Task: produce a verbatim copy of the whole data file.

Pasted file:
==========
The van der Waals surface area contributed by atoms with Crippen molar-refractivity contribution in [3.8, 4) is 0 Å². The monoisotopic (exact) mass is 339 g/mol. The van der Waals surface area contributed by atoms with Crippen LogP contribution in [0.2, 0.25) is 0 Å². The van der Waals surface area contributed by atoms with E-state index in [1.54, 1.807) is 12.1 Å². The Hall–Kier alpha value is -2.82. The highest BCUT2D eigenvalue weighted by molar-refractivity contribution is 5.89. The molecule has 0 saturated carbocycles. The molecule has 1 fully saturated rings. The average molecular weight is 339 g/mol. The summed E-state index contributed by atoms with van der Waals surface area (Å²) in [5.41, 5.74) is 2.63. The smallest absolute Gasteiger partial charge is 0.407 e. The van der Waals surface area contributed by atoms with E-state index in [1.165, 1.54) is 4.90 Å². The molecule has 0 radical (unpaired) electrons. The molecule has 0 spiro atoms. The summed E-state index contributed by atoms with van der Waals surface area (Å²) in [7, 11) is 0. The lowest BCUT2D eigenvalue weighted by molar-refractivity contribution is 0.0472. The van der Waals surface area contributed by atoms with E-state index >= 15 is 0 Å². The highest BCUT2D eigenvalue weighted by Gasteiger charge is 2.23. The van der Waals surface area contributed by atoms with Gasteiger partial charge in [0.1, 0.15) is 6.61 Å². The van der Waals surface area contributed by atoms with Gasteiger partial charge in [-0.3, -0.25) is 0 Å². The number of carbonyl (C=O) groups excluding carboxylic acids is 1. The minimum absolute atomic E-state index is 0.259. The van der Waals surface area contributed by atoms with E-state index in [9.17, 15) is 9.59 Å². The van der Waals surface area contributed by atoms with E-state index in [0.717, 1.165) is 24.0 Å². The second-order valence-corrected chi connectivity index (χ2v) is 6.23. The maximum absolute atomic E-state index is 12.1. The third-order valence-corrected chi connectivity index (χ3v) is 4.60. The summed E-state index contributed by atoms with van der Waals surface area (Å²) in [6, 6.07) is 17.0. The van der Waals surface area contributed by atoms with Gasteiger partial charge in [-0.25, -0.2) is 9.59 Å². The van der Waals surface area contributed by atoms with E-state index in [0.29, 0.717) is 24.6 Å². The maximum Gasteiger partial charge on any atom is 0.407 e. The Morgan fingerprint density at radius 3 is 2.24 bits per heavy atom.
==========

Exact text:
The van der Waals surface area contributed by atoms with Crippen molar-refractivity contribution in [3.8, 4) is 0 Å². The monoisotopic (exact) mass is 339 g/mol. The van der Waals surface area contributed by atoms with Crippen LogP contribution in [0.2, 0.25) is 0 Å². The van der Waals surface area contributed by atoms with E-state index in [1.54, 1.807) is 12.1 Å². The Hall–Kier alpha value is -2.82. The highest BCUT2D eigenvalue weighted by molar-refractivity contribution is 5.89. The molecule has 0 saturated carbocycles. The molecule has 1 fully saturated rings. The average molecular weight is 339 g/mol. The summed E-state index contributed by atoms with van der Waals surface area (Å²) in [5.41, 5.74) is 2.63. The smallest absolute Gasteiger partial charge is 0.407 e. The van der Waals surface area contributed by atoms with E-state index in [1.165, 1.54) is 4.90 Å². The molecule has 0 radical (unpaired) electrons. The molecule has 0 spiro atoms. The summed E-state index contributed by atoms with van der Waals surface area (Å²) in [7, 11) is 0. The lowest BCUT2D eigenvalue weighted by molar-refractivity contribution is 0.0472. The van der Waals surface area contributed by atoms with E-state index >= 15 is 0 Å². The highest BCUT2D eigenvalue weighted by Gasteiger charge is 2.23. The van der Waals surface area contributed by atoms with Gasteiger partial charge in [0.1, 0.15) is 6.61 Å². The van der Waals surface area contributed by atoms with Gasteiger partial charge in [-0.3, -0.25) is 0 Å². The number of carbonyl (C=O) groups excluding carboxylic acids is 1. The minimum absolute atomic E-state index is 0.259. The van der Waals surface area contributed by atoms with E-state index in [9.17, 15) is 9.59 Å². The van der Waals surface area contributed by atoms with E-state index in [0.717, 1.165) is 24.0 Å². The second-order valence-corrected chi connectivity index (χ2v) is 6.23. The maximum absolute atomic E-state index is 12.1. The third-order valence-corrected chi connectivity index (χ3v) is 4.60. The summed E-state index contributed by atoms with van der Waals surface area (Å²) in [6, 6.07) is 17.0. The van der Waals surface area contributed by atoms with Gasteiger partial charge in [-0.25, -0.2) is 9.59 Å². The van der Waals surface area contributed by atoms with E-state index in [0.29, 0.717) is 24.6 Å². The maximum Gasteiger partial charge on any atom is 0.407 e. The Morgan fingerprint density at radius 3 is 2.24 bits per heavy atom.